Georgia’s waterways got some bad news this week when an angler landed a northern snakehead fish in a private pond. These oddball animals can get up to 3 feet in length (that’s about a meter) and are known for their voracious appetites and ability to breathe air.
“Our first line of defense in the fight against aquatic invasive species, such as the northern snakehead, are our anglers,” said Matt Thomas, Chief of Fisheries for the Wildlife Resources Division. “Thanks to the quick report by an angler, our staff was able to investigate and confirm the presence of this species in this water body. We are now taking steps to determine if they have spread from this water body and, hopefully, keep it from spreading to other Georgia waters.”
Snakeheads have been reported in 14 states in the United States, however, this is the first confirmed report from Georgia. The snakehead is a long, thin fish, similar in appearance to the native bowfin. They can get up to three feet in length. They have a long dorsal fin that runs along their whole back, and have a dark brown blotchy appearance. They can breathe air, and can survive in low oxygenated systems.
Invasive species are often introduced through unauthorized release. Non-native invasive species such as the northern snakehead, have the potential to impact native species in introduced areas by competing for food and habitat. In Georgia, it is unlawful to import, transport, sell, transfer, or possess any species of snakehead fish without a valid wild animal license.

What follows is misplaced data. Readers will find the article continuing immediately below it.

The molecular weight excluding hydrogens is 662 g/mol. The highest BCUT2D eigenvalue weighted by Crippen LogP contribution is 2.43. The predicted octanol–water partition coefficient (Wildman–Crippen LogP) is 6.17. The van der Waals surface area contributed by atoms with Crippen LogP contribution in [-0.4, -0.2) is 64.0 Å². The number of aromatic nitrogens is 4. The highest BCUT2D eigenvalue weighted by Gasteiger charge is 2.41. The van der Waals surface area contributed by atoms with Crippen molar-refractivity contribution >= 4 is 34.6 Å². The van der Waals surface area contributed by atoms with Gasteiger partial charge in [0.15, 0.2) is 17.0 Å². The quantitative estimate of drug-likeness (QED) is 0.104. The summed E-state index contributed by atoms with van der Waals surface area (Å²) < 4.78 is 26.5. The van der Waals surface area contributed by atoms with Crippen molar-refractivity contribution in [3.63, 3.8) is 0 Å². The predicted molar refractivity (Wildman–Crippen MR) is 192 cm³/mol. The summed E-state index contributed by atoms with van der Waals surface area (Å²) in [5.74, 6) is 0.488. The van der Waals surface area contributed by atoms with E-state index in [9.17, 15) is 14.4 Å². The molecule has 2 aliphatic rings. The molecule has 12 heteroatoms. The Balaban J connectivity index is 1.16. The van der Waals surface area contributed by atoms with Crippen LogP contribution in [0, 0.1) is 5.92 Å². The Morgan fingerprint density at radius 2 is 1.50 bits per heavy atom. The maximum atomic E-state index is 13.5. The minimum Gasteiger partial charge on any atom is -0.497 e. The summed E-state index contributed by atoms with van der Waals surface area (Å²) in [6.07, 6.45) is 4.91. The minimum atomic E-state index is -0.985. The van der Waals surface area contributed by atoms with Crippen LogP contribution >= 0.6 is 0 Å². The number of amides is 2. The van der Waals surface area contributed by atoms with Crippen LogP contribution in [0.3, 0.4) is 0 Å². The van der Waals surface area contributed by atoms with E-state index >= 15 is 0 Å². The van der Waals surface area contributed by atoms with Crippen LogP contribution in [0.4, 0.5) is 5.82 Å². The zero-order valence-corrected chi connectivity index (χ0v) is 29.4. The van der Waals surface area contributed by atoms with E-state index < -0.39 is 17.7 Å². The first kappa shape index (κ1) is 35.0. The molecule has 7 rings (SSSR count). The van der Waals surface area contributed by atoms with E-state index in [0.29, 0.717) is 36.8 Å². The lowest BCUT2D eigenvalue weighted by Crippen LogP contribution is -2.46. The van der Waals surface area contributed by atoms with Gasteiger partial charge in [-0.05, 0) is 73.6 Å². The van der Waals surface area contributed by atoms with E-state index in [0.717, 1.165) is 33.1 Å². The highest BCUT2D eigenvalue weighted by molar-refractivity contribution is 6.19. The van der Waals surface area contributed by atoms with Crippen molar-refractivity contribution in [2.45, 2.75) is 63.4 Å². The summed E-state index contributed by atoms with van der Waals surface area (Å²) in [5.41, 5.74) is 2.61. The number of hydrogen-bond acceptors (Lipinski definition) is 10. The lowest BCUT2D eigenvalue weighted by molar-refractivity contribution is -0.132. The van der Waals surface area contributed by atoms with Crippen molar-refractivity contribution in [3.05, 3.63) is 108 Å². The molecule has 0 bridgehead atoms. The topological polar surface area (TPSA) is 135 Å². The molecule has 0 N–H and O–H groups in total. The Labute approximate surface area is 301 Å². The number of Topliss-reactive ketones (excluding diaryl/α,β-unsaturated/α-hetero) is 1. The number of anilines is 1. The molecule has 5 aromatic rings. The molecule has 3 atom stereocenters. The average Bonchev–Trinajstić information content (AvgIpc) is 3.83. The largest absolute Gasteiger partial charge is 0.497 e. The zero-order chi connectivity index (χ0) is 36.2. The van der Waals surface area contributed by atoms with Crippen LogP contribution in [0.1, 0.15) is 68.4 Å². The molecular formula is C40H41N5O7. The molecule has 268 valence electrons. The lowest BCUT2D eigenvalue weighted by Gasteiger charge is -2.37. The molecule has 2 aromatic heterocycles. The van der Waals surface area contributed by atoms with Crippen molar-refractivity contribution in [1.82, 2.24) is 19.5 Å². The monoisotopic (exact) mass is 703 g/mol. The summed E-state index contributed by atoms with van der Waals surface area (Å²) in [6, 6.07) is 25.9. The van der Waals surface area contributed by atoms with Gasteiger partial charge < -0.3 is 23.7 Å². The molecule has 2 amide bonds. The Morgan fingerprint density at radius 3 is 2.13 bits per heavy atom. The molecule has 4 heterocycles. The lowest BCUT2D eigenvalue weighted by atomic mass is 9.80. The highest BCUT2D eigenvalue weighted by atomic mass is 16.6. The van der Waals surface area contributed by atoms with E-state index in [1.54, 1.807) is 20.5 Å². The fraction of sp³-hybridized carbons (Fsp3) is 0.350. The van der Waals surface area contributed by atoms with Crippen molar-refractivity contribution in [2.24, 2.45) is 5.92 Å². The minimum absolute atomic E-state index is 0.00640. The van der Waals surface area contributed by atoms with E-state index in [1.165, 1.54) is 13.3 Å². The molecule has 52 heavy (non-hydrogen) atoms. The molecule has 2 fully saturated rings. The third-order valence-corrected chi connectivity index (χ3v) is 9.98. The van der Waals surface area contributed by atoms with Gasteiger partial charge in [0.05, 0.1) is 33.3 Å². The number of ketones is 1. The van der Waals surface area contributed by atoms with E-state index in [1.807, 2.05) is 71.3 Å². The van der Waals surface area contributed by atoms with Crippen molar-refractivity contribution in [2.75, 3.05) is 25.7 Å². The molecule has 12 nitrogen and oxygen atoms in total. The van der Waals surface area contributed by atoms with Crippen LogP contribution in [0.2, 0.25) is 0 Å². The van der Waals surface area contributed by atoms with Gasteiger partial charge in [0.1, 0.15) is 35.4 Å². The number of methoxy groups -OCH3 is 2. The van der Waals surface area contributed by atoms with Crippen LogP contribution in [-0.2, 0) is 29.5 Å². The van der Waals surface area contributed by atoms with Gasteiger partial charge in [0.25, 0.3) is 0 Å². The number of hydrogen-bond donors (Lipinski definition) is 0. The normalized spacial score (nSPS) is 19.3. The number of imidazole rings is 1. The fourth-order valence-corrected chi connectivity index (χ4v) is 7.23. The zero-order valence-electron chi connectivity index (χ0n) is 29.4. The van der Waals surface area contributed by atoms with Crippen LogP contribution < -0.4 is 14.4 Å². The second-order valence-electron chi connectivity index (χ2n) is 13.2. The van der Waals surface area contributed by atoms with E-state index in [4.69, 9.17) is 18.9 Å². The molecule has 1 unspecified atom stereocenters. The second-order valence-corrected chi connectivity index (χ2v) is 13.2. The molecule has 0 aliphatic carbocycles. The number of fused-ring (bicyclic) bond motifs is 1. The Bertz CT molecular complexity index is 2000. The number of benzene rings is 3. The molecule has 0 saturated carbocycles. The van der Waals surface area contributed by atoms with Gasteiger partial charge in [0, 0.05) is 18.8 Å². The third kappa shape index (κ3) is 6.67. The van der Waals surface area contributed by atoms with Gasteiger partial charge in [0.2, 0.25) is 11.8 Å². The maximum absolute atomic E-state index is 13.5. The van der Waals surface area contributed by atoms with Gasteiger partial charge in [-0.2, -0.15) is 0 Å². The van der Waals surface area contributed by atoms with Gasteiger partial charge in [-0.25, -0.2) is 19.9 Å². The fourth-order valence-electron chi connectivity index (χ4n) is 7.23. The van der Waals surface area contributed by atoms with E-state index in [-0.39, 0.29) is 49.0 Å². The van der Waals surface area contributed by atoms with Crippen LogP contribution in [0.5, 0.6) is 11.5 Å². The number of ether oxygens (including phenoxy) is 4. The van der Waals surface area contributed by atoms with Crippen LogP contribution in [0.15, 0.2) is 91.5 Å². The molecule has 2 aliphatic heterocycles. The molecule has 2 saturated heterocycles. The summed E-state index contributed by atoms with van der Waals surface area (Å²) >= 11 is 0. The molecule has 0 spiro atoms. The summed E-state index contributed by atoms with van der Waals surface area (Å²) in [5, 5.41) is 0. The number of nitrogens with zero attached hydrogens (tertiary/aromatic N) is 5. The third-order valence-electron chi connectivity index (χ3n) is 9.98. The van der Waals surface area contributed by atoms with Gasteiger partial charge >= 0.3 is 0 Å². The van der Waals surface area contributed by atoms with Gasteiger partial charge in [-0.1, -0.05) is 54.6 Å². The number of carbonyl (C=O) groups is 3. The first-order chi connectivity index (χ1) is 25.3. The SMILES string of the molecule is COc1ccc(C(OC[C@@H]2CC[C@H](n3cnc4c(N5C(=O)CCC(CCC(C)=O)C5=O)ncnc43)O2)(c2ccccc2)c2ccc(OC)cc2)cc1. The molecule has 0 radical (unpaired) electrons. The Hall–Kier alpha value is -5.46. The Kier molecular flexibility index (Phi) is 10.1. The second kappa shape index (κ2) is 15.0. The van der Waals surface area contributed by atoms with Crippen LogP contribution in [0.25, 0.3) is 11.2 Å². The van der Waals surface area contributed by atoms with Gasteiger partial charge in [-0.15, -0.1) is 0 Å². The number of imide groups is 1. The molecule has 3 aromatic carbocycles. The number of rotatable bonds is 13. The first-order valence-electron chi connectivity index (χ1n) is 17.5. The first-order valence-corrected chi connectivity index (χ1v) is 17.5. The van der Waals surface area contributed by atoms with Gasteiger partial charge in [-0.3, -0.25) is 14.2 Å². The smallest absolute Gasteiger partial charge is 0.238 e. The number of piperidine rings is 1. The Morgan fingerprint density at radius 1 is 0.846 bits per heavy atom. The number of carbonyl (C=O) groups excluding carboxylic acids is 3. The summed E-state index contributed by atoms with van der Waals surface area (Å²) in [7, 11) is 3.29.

Here’s how anglers can help:
Learn how to identify northern snakehead.
Dispose of aquarium animals and plants in the garbage, not in waterbodies.
Dispose of all bait in trash cans, at disposal stations, or above the waterline on dry land.
Dump water from boat compartments, bait buckets, and live wells on dry land.
If you believe you have caught a northern snakehead:
DO NOT RELEASE IT.
Kill it immediately (remember, it can survive on land) and freeze it.
If possible, take pictures of the fish, including close ups of its mouth, fins and tail.
Note where it was caught (waterbody, landmarks or GPS coordinates).
Report it to your regional Georgia DNR Wildlife Resources Division Fisheries Office (https://georgiawildlife.com/about/contact#fish)